September 2011 Archives

my Brainshark

I recently attended a workshop held by Center for Teaching and Learning. The workshop introduced several technologies that may be used in classrooms. I will try to share a few among them that I think useful.


my Brainshark

mybrainshark.png

First one is my Brainshark (http://my.brainshark.com). This is a free web tool that enables you to create and share multi-media presentations.

A basic use of my Brainshark will be creating a narrated presentation. You just upload your powerpoint slides and record your narration for each page. If there are some animation actions in your slides, my Brainshark shows them, too.

Combination of media

A very nice thing about this is you can mix powerpoint slides (.ppt, .pptx, & .odp), video files (.wmv, .swf, & .flv), and documents (.doc, .docx, .pdf, .xls, .xsx, .odt, & .txt) in one single presentation. And you can add attachment files to the presentation that users can download.

Seeing is believing. Watch an example multimedia presentation by my Brainshark.

Possible usage in the classroom

In-class PowerPoint project presentations are used in many classes. However, they take a lot of class time and are often poorly delivered. As suggested in the workshop, instructors can ask students (or student teams) to create a multimedia presentation. And once uploaded, instructors and other students can view/review the presentations online at anytime.


Limitations


  • Presentations uploaded in my Brainshark is available to the public. A paid version offers the ability to make presentations private.

  • Uploads of individual content files are limited to 200MB.


More dropout in online classes: What should we do?

According to a study, it was found that the drop-out rate was higher in online classes than in traditional classes. Interestingly, there was no big difference between hybrid classes and traditional classes.

Why is that? All the comments of readers on an Inside Higher Ed article citing the study provide many insightful ideas and reasons for that.

First, students in online classes tend to have more burdens on their shoulders. They face time pressure by work and family obligations. Many single mothers, for example, begin writing papers when everything else is done and after every other work and family needs have been met. They can't invest time enough to study and can't take advantage of available university supports.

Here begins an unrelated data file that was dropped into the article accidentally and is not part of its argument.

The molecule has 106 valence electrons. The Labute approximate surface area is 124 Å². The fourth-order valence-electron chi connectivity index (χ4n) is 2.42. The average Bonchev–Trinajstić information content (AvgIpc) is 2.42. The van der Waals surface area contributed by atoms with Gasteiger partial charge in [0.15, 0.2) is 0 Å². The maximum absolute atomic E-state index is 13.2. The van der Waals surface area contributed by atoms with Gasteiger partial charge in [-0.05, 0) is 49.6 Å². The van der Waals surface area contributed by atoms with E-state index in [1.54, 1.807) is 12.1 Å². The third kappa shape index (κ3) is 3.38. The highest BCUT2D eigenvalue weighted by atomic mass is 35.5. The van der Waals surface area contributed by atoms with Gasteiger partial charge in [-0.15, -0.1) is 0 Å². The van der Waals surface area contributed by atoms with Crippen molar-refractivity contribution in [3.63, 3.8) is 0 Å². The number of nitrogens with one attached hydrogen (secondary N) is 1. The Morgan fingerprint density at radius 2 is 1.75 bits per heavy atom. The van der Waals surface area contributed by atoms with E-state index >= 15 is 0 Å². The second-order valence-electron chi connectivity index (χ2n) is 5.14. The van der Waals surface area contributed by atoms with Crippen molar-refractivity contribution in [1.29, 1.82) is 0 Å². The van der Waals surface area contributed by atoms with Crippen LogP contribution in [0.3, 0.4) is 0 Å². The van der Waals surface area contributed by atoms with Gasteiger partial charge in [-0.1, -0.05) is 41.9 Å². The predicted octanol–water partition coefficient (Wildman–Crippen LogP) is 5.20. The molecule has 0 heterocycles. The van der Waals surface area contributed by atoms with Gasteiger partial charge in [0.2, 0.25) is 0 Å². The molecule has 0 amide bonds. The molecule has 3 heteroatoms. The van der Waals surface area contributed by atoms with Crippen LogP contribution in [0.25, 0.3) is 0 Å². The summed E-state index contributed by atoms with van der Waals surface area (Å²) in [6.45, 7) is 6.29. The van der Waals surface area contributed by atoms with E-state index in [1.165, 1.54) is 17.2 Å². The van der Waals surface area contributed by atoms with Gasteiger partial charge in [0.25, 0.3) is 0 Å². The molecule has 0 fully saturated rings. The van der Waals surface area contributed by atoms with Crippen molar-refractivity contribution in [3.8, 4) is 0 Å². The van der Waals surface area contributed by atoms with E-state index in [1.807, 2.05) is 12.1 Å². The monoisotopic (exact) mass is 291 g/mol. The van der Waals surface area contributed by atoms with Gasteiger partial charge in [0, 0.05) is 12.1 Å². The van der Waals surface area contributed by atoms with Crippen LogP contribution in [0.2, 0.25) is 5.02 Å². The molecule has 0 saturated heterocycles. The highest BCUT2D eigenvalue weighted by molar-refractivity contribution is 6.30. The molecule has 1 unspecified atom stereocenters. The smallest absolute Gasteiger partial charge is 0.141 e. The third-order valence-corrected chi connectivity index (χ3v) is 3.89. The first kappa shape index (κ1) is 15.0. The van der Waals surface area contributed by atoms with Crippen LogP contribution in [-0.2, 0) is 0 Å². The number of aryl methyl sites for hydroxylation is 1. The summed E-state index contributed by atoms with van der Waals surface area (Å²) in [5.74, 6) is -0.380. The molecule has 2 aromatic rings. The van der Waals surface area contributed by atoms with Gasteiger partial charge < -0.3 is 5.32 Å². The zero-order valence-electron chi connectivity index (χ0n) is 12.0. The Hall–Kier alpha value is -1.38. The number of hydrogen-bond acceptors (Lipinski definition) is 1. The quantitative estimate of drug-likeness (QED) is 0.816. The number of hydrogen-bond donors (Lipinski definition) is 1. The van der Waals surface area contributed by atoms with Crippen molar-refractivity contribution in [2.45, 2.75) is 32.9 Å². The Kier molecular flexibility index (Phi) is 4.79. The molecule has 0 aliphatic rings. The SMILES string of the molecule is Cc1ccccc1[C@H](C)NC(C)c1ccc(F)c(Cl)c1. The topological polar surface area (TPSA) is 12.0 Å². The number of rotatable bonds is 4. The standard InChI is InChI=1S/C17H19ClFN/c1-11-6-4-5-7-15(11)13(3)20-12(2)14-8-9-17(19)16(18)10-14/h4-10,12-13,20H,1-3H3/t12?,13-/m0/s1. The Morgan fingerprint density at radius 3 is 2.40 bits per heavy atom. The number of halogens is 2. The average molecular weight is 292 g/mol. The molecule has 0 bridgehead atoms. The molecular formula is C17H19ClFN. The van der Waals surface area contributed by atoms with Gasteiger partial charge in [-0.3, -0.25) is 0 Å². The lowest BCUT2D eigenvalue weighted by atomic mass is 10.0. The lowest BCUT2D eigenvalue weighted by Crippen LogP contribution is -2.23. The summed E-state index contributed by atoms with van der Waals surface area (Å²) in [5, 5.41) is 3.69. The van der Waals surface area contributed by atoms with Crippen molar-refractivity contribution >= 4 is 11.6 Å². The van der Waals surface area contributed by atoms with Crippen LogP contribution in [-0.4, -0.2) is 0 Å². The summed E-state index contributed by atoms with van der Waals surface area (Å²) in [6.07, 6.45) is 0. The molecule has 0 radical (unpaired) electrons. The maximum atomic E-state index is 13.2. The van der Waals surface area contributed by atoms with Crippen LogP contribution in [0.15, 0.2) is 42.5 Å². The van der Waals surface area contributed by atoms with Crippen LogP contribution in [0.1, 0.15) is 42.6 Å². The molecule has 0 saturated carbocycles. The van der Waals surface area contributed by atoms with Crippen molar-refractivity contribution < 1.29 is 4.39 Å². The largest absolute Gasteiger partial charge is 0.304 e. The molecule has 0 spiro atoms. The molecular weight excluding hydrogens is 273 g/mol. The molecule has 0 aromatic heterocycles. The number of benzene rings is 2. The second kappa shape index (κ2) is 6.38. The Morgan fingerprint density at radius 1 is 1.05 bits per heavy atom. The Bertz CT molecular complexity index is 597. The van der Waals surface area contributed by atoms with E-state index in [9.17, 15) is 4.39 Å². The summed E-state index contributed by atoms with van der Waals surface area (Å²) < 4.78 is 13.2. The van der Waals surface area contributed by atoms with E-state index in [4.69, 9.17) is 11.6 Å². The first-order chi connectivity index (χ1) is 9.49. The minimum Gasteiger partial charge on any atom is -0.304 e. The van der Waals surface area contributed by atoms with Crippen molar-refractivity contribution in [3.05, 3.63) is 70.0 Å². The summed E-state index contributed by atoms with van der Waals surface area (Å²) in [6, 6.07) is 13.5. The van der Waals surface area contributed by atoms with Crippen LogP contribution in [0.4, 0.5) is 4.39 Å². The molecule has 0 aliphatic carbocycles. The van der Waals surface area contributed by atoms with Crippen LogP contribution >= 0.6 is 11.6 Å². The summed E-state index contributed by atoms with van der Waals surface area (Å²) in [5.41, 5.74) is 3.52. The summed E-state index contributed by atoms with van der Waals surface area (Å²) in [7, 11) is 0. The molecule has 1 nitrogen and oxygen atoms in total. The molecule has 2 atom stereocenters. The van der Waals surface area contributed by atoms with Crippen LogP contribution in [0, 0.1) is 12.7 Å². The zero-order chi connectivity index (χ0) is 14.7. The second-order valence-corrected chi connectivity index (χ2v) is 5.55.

Second, the higher drop-out rate in online classes may result from poor instructions and course designs. Some instructors just throw a bunch of powerpoint slides and reading materials online, and give students assignments that students submit electronically. And they consider it online courses.

Third, more self-discipline is required for online courses. However good tools are used, online courses are not face-to-face classes. Students have to plan their learning hours and study schedule on their own. A reader (who seemed to be an online course instructor) said that it was students on 30's (parents with jobs) that showed the highest level of learning outcome. That is because they are usually self-disciplined and know the value of their education. The problematic students were the traditional freshmen who had no idea how to manage their time and had little self-discipline.

So then, what should we do to reduce the dropout rate? Three things were mainly suggested in the article.

First, faculty training. Faculty teaching online courses should take pedagogy training for online education. In order to engage students and foster interactions between the instructor and students, different approaches are needed including utilizing various instructional technologies.

(If you want to learn more about U of M resources and services for online instructors including Quality Matters, click here. And there is a podcast named as "Faculty Development for Online Teaching" on U of M iTunes U podcast)

Second, assessing student readiness. Universities should invest in a readiness assessment that provides the student with great insight as to his/her strengths and weakness along with providing support resources. In addition, students should be required to take a technical assessment prior to enrolling to find out if they have the skills they need to successfully navigate an online class.

(Visit the online learning assessment page in U of M digital campus web site)

Third, much more support. Many agreed that online courses should not be seen as a cash cow. In order to create high quality online classes, it takes as much investment as traditional classes. Once online quality is established within an institution, it will then be possible to come up with ways to save some money with online, but not before.

About this Archive

This page is an archive of entries from September 2011 listed from newest to oldest.

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